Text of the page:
If your suspicion of referred pain from the thoracic spine was confirmed, you can consider the following treatment options. As mentioned in the cervical spine, cervicothoracic and/or thoracic manipulation and mobilization can often provide instant, but often only short-term pain relief.
There are plenty of mobilization exercises for the thoracic spine that patients can perform themselves several times a day.
Here are 3 examples:
- Windmills for the cervicothoracic spine
- Rotation in side-lying or against the wall for thoracic rotation
- Scapula adduction
Again, advise the patient to regularly change posture and use the exercises as movement breaks at work.
Master Treating the Most Common Spinal Conditions in Just 40 Hours
Local muscle pain and trigger points
So you’ve examined the cervical spine and the thoracic spine, but you haven’t found these areas to be the culprit of rhomboid pain? Then there’s a good chance that your patient is having local muscle pain. In contrast to referred pain, local muscle pain is often described as sharp and well-localized. Unfortunately, the phenomenon of trigger points can also be responsible for referred, diffuse and aching pain, which can make a differential diagnosis more difficult.
To make the hypothesis of local muscle pain or trigger points more likely, you can palpate the rhomboids and adjacent muscles in the interscapular area for sore spots. Make sure that you are reproducing the patient’s recognizable pain because you can find tender spots in basically all asymptomatic patients as well.
So what can you and your patient do in case the pain is likely of muscular origin?
There is a broad range of options for short-term pain relief that are worth a try:
- Trigger Point Treatment with your thumb or dry needling
- Tennisball: Yes, this does help quite a few patients in the acute phase. Put a tennis ball or lacrosse ball between your rhomboids and a wall and find the painful spot. Stay on this spot for 1-2 minutes. Ideally, your pain levels should decrease within that time frame despite constant pressure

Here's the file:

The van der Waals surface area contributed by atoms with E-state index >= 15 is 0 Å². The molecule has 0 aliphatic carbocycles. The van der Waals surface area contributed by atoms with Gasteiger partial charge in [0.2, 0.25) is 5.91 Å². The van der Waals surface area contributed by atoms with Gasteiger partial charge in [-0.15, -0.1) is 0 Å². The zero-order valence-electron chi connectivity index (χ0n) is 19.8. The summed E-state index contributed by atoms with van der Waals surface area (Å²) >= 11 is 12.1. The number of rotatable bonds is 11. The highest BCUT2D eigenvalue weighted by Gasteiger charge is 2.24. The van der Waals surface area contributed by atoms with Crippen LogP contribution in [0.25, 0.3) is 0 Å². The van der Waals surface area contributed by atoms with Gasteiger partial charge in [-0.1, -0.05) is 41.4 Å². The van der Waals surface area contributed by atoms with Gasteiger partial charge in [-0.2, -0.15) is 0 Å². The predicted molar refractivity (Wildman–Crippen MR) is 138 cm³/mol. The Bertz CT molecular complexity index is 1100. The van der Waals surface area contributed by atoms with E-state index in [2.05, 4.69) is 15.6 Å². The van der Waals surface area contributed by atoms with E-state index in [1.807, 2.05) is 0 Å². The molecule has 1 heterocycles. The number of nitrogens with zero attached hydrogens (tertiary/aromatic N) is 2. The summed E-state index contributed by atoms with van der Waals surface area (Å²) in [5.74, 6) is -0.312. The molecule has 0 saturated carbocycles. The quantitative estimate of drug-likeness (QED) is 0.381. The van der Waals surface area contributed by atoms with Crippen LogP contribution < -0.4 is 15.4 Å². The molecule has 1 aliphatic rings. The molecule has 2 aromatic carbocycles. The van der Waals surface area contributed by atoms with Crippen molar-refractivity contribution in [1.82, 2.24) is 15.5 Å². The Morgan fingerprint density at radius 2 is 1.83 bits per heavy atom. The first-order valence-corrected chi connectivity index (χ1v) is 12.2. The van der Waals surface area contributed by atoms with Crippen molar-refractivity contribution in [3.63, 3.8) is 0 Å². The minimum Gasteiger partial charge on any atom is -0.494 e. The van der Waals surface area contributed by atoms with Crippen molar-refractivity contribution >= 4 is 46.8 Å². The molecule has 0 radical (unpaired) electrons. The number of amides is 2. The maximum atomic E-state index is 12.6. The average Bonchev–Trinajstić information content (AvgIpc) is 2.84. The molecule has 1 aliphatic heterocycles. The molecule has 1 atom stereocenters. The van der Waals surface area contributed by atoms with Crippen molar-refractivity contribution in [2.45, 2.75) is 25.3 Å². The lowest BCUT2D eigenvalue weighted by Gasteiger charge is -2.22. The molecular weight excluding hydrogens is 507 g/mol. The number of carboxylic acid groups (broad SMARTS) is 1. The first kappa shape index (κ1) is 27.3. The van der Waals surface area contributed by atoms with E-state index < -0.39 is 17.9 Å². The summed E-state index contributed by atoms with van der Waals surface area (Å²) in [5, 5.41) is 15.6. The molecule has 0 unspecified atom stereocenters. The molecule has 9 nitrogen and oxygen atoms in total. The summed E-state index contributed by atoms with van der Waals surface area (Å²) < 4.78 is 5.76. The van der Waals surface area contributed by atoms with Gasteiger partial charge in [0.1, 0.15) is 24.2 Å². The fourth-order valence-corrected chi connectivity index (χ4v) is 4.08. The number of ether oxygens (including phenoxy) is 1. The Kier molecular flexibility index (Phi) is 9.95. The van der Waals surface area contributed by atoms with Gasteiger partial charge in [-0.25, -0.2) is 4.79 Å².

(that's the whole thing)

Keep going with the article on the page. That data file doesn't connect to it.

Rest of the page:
- Heat: Putting a hot water bottle on painful muscles can often provide relief. A heat plaster can be an alternative.
To stretch the rhomboids, Sit in a flat, level chair. Move to the edge of the seat so your feet are flat on the floor and your knees are at right angles. Spread your legs a little more than hip-width apart. Reach over and grab your left ankle with your right hand. With your left hand, press into your right elbow crease until you feel a stretch between your spine and shoulder blade on the right side.
Hold the stretch for around 30 seconds, breathing deeply. Then return to start and repeat. Do 2 – 3 repetitions, then switch and do the same stretch on the other side.
The long-term solution to help and prevent rhomboid pain is – you guessed it – exercises. The following exercises are all targeted at the rhomboids amongst other muscles:
- Scapula Arm lifts
- 1-arm Rows
- Rear Delt cable pulls
- T-lifts on a gym ball or bench
All exercises should be done with tolerable pain at max. In case a patient experiences an increase in pain, pain levels should settle to starting levels within 24 hours after the exercise. If the pain reaction lasts longer, you should decrease the training intensity or volume.
Alright, this was our blog on the cause of interscapular pain and possible treatment options for it. We hope this helped with some confusion that you might have about this topic.
As always, thanks for reading!
Cloward, R. B. (1959). Cervical diskography: a contribution to the etiology and mechanism of neck, shoulder and arm pain. Annals of Surgery, 150(6), 1052.
Dreyfuss, P., Tibiletti, C., & Dreyer, S. J. (1994). Thoracic zygapophyseal joint pain patterns. A study in normal volunteers. Spine, 19(7), 807-811.
MB AD, Aprill CH, Bogduk NI. Cervical zygapophyseal joint pain patterns I: a study in normal volunteers. Spine. 1990 Jun 1;15(6):453-7.
Murphy, D. R., Hurwitz, E. L., Gerrard, J. K., & Clary, R. (2009). Pain patterns and descriptions in patients with radicular pain: Does the pain necessarily follow a specific dermatome?. Chiropractic & osteopathy, 17, 1-9.
Slipman, C. W., Plastaras, C., Patel, R., Isaac, Z., Chow, D., Garvan, C., … & Furman, M. (2005). Provocative cervical discography symptom mapping. The Spine Journal, 5(4), 381-388.
Young, B. A., Gill, H. E., Wainner, R. S., & Flynn, T. W. (2008). Thoracic costotransverse joint pain patterns: a study in normal volunteers. BMC Musculoskeletal Disorders, 9(1), 1-7.